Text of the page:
This thought was inspired during a conversation with a good friend mine, Brendan. He made this ‘proud-parent’ comment (yes we are always trying to one-up each other!) that went something along the lines of: “well educated kids with a foundation of health will have an unfair advantage in the future”. This really resonated with me, and I couldn’t agree with him more. We say that knowledge is power. But we also have to have the capacity to apply that knowledge. And most importantly, to gain it.
Much has been written about this before, including in many of our blogs: we know that the type, amount and intensity of physical activity one performs affects capacity for memory, learning and creative application of such gained knowledge; with the effect of of health on cognitive function being very well documented. So could health be one of the currencies that will help us succeed in the future?
It’s not unreasonable to think that those not in good health, those held back by physical pain, by health conditions will certainly not get the best outcomes, right?!
So, what future adults are we forming? What inheritance will we leave our kids??
I feel this challenge deeply. My most important job is to raise my kids to grow into well adjusted future adults, that will be an asset to their society. Yet I feel the pressure of our current environment already, with screens, Youtube stars and iPad games leading to my kids being a lot more inactive than I would like them to be. And I truly fear that this will affect their capacity to flourish to their greatest potential as adults. So I’m writing this as much to myself as to you.
I strongly believe that those that will be intellectually and physically more agile and flexible in the future will hold a real advantage. While we are living longer, we are certainly not living healthier, and that decrease in health will be a burden in many different ways.
If I could put this blog in front of kids I would be very happy, but it’s more likely that it’ll get read by adults… So it’s up to you to model behaviours that will set a foundation for a healthy life ahead.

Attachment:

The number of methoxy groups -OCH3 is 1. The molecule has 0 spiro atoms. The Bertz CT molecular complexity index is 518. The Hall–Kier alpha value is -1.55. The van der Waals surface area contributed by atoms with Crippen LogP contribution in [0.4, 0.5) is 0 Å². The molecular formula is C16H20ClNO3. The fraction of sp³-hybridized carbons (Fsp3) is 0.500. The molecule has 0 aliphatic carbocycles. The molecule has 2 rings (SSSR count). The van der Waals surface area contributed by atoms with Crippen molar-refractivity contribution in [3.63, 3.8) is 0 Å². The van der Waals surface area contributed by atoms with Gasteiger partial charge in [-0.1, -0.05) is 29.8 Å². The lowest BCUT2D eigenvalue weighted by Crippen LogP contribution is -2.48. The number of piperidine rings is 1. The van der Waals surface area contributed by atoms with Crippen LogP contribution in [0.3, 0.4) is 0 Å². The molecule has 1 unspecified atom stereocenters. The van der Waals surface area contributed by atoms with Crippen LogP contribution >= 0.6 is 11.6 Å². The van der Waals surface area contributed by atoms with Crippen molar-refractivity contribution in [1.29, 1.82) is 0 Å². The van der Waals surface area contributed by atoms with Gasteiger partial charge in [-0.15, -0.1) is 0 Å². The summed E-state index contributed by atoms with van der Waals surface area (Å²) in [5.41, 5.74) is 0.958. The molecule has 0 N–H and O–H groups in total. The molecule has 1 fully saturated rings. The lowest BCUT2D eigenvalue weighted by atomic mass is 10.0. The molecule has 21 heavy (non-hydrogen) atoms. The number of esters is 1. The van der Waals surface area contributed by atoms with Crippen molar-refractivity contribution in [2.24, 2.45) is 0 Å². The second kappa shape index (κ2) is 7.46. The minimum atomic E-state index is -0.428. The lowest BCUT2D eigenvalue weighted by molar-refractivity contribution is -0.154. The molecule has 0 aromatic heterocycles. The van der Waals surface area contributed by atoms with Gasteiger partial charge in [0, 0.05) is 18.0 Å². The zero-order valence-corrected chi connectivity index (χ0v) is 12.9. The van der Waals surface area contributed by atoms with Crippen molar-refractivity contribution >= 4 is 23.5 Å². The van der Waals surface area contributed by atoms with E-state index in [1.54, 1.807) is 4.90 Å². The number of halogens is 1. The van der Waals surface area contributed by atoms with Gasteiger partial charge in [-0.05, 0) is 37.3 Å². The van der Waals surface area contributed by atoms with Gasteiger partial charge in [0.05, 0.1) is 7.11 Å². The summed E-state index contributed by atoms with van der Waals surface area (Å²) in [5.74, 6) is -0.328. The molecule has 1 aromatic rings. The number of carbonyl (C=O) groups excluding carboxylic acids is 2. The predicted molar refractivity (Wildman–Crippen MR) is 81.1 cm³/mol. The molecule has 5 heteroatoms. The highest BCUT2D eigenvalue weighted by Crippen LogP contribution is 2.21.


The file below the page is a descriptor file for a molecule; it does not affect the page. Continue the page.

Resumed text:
Will you join me in giving our kids the best inheritance possible??
At a recent iNform Corporate function, I had the privilege of presenting to the cream of Adelaide’s small and medium-sized business directors, and here’s what I noticed:
They all dressed REALLY nicely!
The reason I noted this, above anything else is, I was there to talk about the benefits of exercising before AND during work to enhance productivity. I was duly informed this is not practical for well-dressed, nice smelling people who wished to remain that way through the course of their workday.
So I want to throw a spin on the perception that meaningful exercise must ALWAYS make you stinky!
In my recent football article, here’s what I eluded to:
Is your workday structured around your physiology, or is your physiology dictated to by your workday?
On a very complex level, asleep or awake, our bodies operate in cycles. It is physiologically impossible to be firing on all cylinders for the entire day, and so the busy structure of our external world can deplete our reserve of internal endurance.
You can’t force productivity.
However you can nurture it. The coming installments will tactically address the requirements of your physiology to create an internal environment that thrives in external conditions.
It was recently presented to me that the greatest barrier to productive workdays were M&M’s! It took me a while to work out that this wasn’t a reference to tasty little treats, but rather the concept of Management and Meetings.
I once worked under a manager who, I’m sure, had a KPI to interrupt work as often as he could! He would constantly pop by for a chat, to see what I was up to, and to add new tasks to my hectic schedule. He called meetings for everything, and scheduled these – without fail – in the most inconvenient times for me. (more…)
Each waking day there is a battle between our internal physiology and our external environment. In the modern western format, the advantage often lies with the external. Many of us who walk into an office (of varying description) experience the pressure of a tight schedule to fulfill where the expectation of a work-day is grafted around constant output.
I’m going to indulge my AFL bias, and suggest that if our work day were a football game, the match report might go something like this:
Heading into opposition territory, bottom placed Internal Physiology were always going to have a tough day up against ladder leader External Conditions. With the roof closed on External Environment Arena, the home side took early ascendancy with Caffeine and Email goaling in the opening minutes. Ringing Mobile was busy around the packs and provided further scoreboard pressure while Caffeine asserted dominance up forward slamming through a second goal before quarter time. (more…)
I used to enjoy cooking.
Before I became a parent, the journey of cooking a meal included any or all of the following:
- a nice beverage
- experimentation with flavours
- frolicking in the herb garden
- good company
- my choice of music
After I became a parent, the process of making a meal now includes:
- a selection of steamed vegetables
- some form of boiled or grilled meat
- a tired, hungry little person who communicates her lack of appreciation for my cooking by decorating the walls and floors with it
- Justine Clarke’s album ‘I Like To Sing’, generally for the fifth time on any given day
The end goal is the same – to ensure that everyone is fed – but the path to getting there is very different! Suffice to say that my levels of ‘motivation’ for the latter are somewhat lower than they were for the former.
How does this relate to exercise?